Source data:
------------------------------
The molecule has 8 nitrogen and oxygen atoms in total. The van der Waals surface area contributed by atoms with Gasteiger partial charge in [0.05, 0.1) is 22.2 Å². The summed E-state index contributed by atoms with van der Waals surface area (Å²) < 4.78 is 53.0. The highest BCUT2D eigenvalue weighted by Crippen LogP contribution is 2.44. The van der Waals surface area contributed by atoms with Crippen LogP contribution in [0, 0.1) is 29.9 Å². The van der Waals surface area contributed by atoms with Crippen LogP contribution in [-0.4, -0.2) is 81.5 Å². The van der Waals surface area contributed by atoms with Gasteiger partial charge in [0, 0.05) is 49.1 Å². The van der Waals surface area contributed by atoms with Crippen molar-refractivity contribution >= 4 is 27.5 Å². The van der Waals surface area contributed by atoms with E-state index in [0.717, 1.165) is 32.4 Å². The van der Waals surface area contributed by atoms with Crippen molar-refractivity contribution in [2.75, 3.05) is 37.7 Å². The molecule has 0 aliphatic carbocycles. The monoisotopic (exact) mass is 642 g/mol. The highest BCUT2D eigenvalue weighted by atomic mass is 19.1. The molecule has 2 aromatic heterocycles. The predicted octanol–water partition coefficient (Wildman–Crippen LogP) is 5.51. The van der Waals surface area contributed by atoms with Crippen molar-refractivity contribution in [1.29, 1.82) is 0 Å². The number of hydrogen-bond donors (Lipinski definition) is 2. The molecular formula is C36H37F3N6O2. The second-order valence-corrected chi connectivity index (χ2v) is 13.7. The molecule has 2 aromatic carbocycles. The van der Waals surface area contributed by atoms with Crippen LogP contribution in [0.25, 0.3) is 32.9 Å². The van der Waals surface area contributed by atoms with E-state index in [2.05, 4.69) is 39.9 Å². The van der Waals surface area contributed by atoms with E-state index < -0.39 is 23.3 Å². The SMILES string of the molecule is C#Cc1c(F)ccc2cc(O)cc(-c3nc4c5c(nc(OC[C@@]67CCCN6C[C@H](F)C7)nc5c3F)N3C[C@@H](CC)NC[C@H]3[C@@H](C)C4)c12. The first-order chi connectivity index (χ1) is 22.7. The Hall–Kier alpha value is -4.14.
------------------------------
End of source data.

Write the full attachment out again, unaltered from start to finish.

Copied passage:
The molecule has 8 nitrogen and oxygen atoms in total. The van der Waals surface area contributed by atoms with Gasteiger partial charge in [0.05, 0.1) is 22.2 Å². The summed E-state index contributed by atoms with van der Waals surface area (Å²) < 4.78 is 53.0. The highest BCUT2D eigenvalue weighted by Crippen LogP contribution is 2.44. The van der Waals surface area contributed by atoms with Crippen LogP contribution in [0, 0.1) is 29.9 Å². The van der Waals surface area contributed by atoms with Crippen LogP contribution in [-0.4, -0.2) is 81.5 Å². The van der Waals surface area contributed by atoms with Gasteiger partial charge in [0, 0.05) is 49.1 Å². The van der Waals surface area contributed by atoms with Crippen molar-refractivity contribution >= 4 is 27.5 Å². The van der Waals surface area contributed by atoms with E-state index in [0.717, 1.165) is 32.4 Å². The van der Waals surface area contributed by atoms with Crippen molar-refractivity contribution in [2.75, 3.05) is 37.7 Å². The molecule has 0 aliphatic carbocycles. The monoisotopic (exact) mass is 642 g/mol. The highest BCUT2D eigenvalue weighted by atomic mass is 19.1. The molecule has 2 aromatic heterocycles. The predicted octanol–water partition coefficient (Wildman–Crippen LogP) is 5.51. The van der Waals surface area contributed by atoms with Crippen molar-refractivity contribution in [1.29, 1.82) is 0 Å². The number of hydrogen-bond donors (Lipinski definition) is 2. The molecular formula is C36H37F3N6O2. The second-order valence-corrected chi connectivity index (χ2v) is 13.7. The molecule has 2 aromatic carbocycles. The van der Waals surface area contributed by atoms with Crippen LogP contribution in [0.25, 0.3) is 32.9 Å². The van der Waals surface area contributed by atoms with E-state index in [2.05, 4.69) is 39.9 Å². The van der Waals surface area contributed by atoms with E-state index < -0.39 is 23.3 Å². The SMILES string of the molecule is C#Cc1c(F)ccc2cc(O)cc(-c3nc4c5c(nc(OC[C@@]67CCCN6C[C@H](F)C7)nc5c3F)N3C[C@@H](CC)NC[C@H]3[C@@H](C)C4)c12. The first-order chi connectivity index (χ1) is 22.7. The Hall–Kier alpha value is -4.14.